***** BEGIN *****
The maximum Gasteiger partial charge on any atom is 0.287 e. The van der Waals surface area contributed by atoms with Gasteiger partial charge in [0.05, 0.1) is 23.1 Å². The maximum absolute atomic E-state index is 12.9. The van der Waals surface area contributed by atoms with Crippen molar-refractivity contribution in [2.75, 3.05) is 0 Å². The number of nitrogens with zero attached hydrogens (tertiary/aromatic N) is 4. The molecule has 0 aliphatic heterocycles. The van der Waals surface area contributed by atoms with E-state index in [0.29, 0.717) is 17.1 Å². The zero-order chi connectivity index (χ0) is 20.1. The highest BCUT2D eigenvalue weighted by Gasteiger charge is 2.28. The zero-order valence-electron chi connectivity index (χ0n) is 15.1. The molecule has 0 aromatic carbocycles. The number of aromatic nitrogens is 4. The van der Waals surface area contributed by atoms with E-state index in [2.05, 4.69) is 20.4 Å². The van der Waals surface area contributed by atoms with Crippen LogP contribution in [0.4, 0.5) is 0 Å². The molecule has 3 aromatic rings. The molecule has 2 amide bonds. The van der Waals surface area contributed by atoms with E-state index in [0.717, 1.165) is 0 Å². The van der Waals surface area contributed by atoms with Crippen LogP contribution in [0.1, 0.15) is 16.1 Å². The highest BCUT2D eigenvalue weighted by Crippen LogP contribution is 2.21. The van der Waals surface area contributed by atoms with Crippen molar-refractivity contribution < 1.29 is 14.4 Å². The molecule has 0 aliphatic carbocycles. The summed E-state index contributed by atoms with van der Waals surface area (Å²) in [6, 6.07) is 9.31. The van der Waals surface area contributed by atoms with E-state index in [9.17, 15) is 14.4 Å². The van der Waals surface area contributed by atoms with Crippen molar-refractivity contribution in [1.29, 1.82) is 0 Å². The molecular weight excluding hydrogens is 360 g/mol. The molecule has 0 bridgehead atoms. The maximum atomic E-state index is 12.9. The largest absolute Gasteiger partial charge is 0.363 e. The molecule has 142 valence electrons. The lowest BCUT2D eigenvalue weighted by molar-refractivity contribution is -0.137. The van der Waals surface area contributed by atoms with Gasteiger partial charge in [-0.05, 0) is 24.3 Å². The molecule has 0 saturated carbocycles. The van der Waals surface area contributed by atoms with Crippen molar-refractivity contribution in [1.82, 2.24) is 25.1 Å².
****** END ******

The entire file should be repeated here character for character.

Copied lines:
The maximum Gasteiger partial charge on any atom is 0.287 e. The van der Waals surface area contributed by atoms with Gasteiger partial charge in [0.05, 0.1) is 23.1 Å². The maximum absolute atomic E-state index is 12.9. The van der Waals surface area contributed by atoms with Crippen molar-refractivity contribution in [2.75, 3.05) is 0 Å². The number of nitrogens with zero attached hydrogens (tertiary/aromatic N) is 4. The molecule has 0 aliphatic heterocycles. The van der Waals surface area contributed by atoms with E-state index in [0.29, 0.717) is 17.1 Å². The zero-order chi connectivity index (χ0) is 20.1. The highest BCUT2D eigenvalue weighted by Gasteiger charge is 2.28. The zero-order valence-electron chi connectivity index (χ0n) is 15.1. The molecule has 0 aromatic carbocycles. The number of aromatic nitrogens is 4. The van der Waals surface area contributed by atoms with E-state index in [2.05, 4.69) is 20.4 Å². The van der Waals surface area contributed by atoms with Crippen LogP contribution in [0.4, 0.5) is 0 Å². The molecule has 3 aromatic rings. The molecule has 2 amide bonds. The van der Waals surface area contributed by atoms with E-state index in [0.717, 1.165) is 0 Å². The van der Waals surface area contributed by atoms with Crippen LogP contribution in [0.1, 0.15) is 16.1 Å². The highest BCUT2D eigenvalue weighted by Crippen LogP contribution is 2.21. The van der Waals surface area contributed by atoms with Crippen molar-refractivity contribution < 1.29 is 14.4 Å². The molecule has 0 aliphatic carbocycles. The summed E-state index contributed by atoms with van der Waals surface area (Å²) in [6, 6.07) is 9.31. The van der Waals surface area contributed by atoms with E-state index in [9.17, 15) is 14.4 Å². The van der Waals surface area contributed by atoms with Crippen molar-refractivity contribution in [1.29, 1.82) is 0 Å². The molecular weight excluding hydrogens is 360 g/mol. The molecule has 0 bridgehead atoms. The maximum atomic E-state index is 12.9. The largest absolute Gasteiger partial charge is 0.363 e. The molecule has 142 valence electrons. The lowest BCUT2D eigenvalue weighted by molar-refractivity contribution is -0.137. The van der Waals surface area contributed by atoms with Gasteiger partial charge in [-0.05, 0) is 24.3 Å². The molecule has 0 saturated carbocycles. The van der Waals surface area contributed by atoms with Crippen molar-refractivity contribution in [1.82, 2.24) is 25.1 Å².